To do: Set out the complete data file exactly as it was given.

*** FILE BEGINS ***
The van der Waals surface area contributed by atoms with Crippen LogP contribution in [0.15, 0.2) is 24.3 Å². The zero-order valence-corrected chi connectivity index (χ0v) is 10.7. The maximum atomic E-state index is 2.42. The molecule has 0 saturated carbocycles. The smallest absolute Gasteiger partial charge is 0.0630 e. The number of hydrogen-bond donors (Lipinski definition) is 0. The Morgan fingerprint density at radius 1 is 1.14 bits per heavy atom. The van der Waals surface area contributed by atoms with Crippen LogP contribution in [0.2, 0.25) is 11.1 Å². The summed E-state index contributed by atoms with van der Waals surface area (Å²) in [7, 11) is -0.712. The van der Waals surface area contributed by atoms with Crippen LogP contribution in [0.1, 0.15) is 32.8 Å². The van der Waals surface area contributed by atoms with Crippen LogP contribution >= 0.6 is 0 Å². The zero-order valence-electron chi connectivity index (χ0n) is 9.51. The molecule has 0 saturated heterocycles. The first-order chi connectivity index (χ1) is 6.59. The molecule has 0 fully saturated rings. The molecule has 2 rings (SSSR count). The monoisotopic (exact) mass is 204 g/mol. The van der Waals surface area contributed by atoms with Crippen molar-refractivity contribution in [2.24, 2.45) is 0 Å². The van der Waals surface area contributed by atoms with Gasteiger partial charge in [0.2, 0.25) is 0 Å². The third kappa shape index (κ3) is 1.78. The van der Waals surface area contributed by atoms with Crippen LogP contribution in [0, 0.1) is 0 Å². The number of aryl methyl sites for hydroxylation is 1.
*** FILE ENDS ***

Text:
The van der Waals surface area contributed by atoms with Crippen LogP contribution in [0.15, 0.2) is 24.3 Å². The zero-order valence-corrected chi connectivity index (χ0v) is 10.7. The maximum atomic E-state index is 2.42. The molecule has 0 saturated carbocycles. The smallest absolute Gasteiger partial charge is 0.0630 e. The number of hydrogen-bond donors (Lipinski definition) is 0. The Morgan fingerprint density at radius 1 is 1.14 bits per heavy atom. The van der Waals surface area contributed by atoms with Crippen LogP contribution in [0.2, 0.25) is 11.1 Å². The summed E-state index contributed by atoms with van der Waals surface area (Å²) in [7, 11) is -0.712. The van der Waals surface area contributed by atoms with Crippen LogP contribution in [0.1, 0.15) is 32.8 Å². The van der Waals surface area contributed by atoms with Crippen LogP contribution >= 0.6 is 0 Å². The zero-order valence-electron chi connectivity index (χ0n) is 9.51. The molecule has 0 saturated heterocycles. The first-order chi connectivity index (χ1) is 6.59. The molecule has 0 fully saturated rings. The molecule has 2 rings (SSSR count). The monoisotopic (exact) mass is 204 g/mol. The van der Waals surface area contributed by atoms with Crippen molar-refractivity contribution in [2.24, 2.45) is 0 Å². The van der Waals surface area contributed by atoms with Gasteiger partial charge in [0.2, 0.25) is 0 Å². The third kappa shape index (κ3) is 1.78. The van der Waals surface area contributed by atoms with Crippen LogP contribution in [0, 0.1) is 0 Å². The number of aryl methyl sites for hydroxylation is 1.